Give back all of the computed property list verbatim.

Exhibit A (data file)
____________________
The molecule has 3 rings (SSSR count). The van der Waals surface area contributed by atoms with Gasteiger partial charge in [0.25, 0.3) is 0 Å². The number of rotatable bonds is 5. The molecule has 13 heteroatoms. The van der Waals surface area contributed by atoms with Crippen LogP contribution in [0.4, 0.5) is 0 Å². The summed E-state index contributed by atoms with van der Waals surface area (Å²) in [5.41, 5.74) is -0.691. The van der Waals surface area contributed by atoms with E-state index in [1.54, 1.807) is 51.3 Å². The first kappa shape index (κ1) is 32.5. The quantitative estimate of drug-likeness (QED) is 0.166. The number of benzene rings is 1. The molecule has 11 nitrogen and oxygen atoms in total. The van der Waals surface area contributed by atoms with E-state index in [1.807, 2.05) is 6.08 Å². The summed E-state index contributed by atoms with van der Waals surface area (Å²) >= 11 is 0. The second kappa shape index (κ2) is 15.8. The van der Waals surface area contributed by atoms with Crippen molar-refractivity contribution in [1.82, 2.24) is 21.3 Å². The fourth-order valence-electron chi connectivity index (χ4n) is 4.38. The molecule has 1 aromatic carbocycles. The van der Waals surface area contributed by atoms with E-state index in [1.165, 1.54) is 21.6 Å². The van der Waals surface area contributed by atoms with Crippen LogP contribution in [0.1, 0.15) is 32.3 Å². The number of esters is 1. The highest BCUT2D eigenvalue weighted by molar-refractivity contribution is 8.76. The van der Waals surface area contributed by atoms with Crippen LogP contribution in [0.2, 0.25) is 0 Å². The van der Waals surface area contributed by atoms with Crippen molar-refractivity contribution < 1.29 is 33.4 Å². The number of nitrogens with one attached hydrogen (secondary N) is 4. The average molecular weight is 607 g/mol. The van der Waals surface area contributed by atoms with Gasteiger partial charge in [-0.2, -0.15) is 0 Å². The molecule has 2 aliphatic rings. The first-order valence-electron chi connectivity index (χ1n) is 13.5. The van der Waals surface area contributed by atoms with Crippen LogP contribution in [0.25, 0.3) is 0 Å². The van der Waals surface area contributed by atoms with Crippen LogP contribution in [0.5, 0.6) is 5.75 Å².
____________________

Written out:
The molecule has 3 rings (SSSR count). The van der Waals surface area contributed by atoms with Gasteiger partial charge in [0.25, 0.3) is 0 Å². The number of rotatable bonds is 5. The molecule has 13 heteroatoms. The van der Waals surface area contributed by atoms with Crippen LogP contribution in [0.4, 0.5) is 0 Å². The summed E-state index contributed by atoms with van der Waals surface area (Å²) in [5.41, 5.74) is -0.691. The van der Waals surface area contributed by atoms with E-state index in [1.54, 1.807) is 51.3 Å². The first kappa shape index (κ1) is 32.5. The quantitative estimate of drug-likeness (QED) is 0.166. The number of benzene rings is 1. The molecule has 11 nitrogen and oxygen atoms in total. The van der Waals surface area contributed by atoms with E-state index in [1.807, 2.05) is 6.08 Å². The summed E-state index contributed by atoms with van der Waals surface area (Å²) >= 11 is 0. The second kappa shape index (κ2) is 15.8. The van der Waals surface area contributed by atoms with Crippen molar-refractivity contribution in [1.82, 2.24) is 21.3 Å². The fourth-order valence-electron chi connectivity index (χ4n) is 4.38. The molecule has 1 aromatic carbocycles. The van der Waals surface area contributed by atoms with E-state index in [1.165, 1.54) is 21.6 Å². The van der Waals surface area contributed by atoms with Crippen LogP contribution in [0.1, 0.15) is 32.3 Å². The number of esters is 1. The highest BCUT2D eigenvalue weighted by molar-refractivity contribution is 8.76. The van der Waals surface area contributed by atoms with Crippen LogP contribution in [0.2, 0.25) is 0 Å². The van der Waals surface area contributed by atoms with Crippen molar-refractivity contribution < 1.29 is 33.4 Å². The number of nitrogens with one attached hydrogen (secondary N) is 4. The average molecular weight is 607 g/mol. The van der Waals surface area contributed by atoms with Gasteiger partial charge in [-0.2, -0.15) is 0 Å². The molecule has 2 aliphatic rings. The first-order valence-electron chi connectivity index (χ1n) is 13.5. The van der Waals surface area contributed by atoms with Crippen LogP contribution in [0.25, 0.3) is 0 Å². The van der Waals surface area contributed by atoms with Crippen LogP contribution in [0.5, 0.6) is 5.75 Å².